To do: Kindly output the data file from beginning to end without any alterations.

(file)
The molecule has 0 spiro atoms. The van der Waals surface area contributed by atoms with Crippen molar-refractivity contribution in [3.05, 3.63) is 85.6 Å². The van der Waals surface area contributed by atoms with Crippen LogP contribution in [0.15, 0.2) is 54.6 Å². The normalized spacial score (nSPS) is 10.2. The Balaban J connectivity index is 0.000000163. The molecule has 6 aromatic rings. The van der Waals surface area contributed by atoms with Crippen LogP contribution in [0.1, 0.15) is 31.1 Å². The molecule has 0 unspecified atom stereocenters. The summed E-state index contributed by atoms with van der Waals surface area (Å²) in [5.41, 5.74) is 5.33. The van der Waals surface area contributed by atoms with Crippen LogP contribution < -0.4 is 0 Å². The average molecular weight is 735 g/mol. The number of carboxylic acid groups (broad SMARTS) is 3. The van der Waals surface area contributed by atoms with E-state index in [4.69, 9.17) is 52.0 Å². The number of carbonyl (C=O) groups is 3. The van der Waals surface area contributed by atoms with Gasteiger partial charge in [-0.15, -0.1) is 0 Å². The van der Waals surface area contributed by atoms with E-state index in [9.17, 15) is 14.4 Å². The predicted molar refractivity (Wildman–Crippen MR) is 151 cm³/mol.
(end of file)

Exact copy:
The molecule has 0 spiro atoms. The van der Waals surface area contributed by atoms with Crippen molar-refractivity contribution in [3.05, 3.63) is 85.6 Å². The van der Waals surface area contributed by atoms with Crippen LogP contribution in [0.15, 0.2) is 54.6 Å². The normalized spacial score (nSPS) is 10.2. The Balaban J connectivity index is 0.000000163. The molecule has 6 aromatic rings. The van der Waals surface area contributed by atoms with Crippen LogP contribution in [0.1, 0.15) is 31.1 Å². The molecule has 0 unspecified atom stereocenters. The summed E-state index contributed by atoms with van der Waals surface area (Å²) in [5.41, 5.74) is 5.33. The van der Waals surface area contributed by atoms with Crippen LogP contribution < -0.4 is 0 Å². The average molecular weight is 735 g/mol. The number of carboxylic acid groups (broad SMARTS) is 3. The van der Waals surface area contributed by atoms with E-state index in [4.69, 9.17) is 52.0 Å². The number of carbonyl (C=O) groups is 3. The van der Waals surface area contributed by atoms with Gasteiger partial charge in [-0.15, -0.1) is 0 Å². The van der Waals surface area contributed by atoms with E-state index in [9.17, 15) is 14.4 Å². The predicted molar refractivity (Wildman–Crippen MR) is 151 cm³/mol.